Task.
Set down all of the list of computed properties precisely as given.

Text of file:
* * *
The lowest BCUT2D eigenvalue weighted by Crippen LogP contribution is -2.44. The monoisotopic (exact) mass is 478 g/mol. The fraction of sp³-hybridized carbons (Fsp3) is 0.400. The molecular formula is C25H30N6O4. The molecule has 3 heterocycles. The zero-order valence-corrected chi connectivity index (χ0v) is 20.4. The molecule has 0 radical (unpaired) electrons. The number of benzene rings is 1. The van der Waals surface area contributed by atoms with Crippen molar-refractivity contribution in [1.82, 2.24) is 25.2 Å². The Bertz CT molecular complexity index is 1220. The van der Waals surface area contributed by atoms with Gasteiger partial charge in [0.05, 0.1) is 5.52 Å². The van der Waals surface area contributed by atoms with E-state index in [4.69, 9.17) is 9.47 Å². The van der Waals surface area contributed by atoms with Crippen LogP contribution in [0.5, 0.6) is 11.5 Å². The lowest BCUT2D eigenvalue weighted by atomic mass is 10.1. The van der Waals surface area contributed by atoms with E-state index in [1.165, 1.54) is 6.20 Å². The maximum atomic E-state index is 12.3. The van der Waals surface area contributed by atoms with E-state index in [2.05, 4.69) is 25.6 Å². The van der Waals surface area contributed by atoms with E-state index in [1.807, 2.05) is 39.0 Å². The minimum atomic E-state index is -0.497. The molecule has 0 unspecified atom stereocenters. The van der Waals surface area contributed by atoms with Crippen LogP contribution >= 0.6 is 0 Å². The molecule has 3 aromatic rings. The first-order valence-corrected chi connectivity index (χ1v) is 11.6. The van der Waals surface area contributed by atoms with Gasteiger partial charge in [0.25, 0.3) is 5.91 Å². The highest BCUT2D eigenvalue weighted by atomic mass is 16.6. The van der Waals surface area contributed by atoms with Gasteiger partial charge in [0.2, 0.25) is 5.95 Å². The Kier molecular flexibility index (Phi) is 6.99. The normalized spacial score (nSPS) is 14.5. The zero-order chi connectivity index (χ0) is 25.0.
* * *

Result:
The lowest BCUT2D eigenvalue weighted by Crippen LogP contribution is -2.44. The monoisotopic (exact) mass is 478 g/mol. The fraction of sp³-hybridized carbons (Fsp3) is 0.400. The molecular formula is C25H30N6O4. The molecule has 3 heterocycles. The zero-order valence-corrected chi connectivity index (χ0v) is 20.4. The molecule has 0 radical (unpaired) electrons. The number of benzene rings is 1. The van der Waals surface area contributed by atoms with Crippen molar-refractivity contribution in [1.82, 2.24) is 25.2 Å². The Bertz CT molecular complexity index is 1220. The van der Waals surface area contributed by atoms with Gasteiger partial charge in [0.05, 0.1) is 5.52 Å². The van der Waals surface area contributed by atoms with E-state index in [4.69, 9.17) is 9.47 Å². The van der Waals surface area contributed by atoms with Crippen LogP contribution in [0.5, 0.6) is 11.5 Å². The lowest BCUT2D eigenvalue weighted by atomic mass is 10.1. The van der Waals surface area contributed by atoms with E-state index in [1.165, 1.54) is 6.20 Å². The maximum atomic E-state index is 12.3. The van der Waals surface area contributed by atoms with E-state index in [2.05, 4.69) is 25.6 Å². The van der Waals surface area contributed by atoms with E-state index in [1.807, 2.05) is 39.0 Å². The minimum atomic E-state index is -0.497. The molecule has 0 unspecified atom stereocenters. The van der Waals surface area contributed by atoms with Crippen LogP contribution >= 0.6 is 0 Å². The molecule has 3 aromatic rings. The first-order valence-corrected chi connectivity index (χ1v) is 11.6. The van der Waals surface area contributed by atoms with Gasteiger partial charge in [0.25, 0.3) is 5.91 Å². The highest BCUT2D eigenvalue weighted by atomic mass is 16.6. The van der Waals surface area contributed by atoms with Gasteiger partial charge in [0.2, 0.25) is 5.95 Å². The Kier molecular flexibility index (Phi) is 6.99. The normalized spacial score (nSPS) is 14.5. The zero-order chi connectivity index (χ0) is 25.0.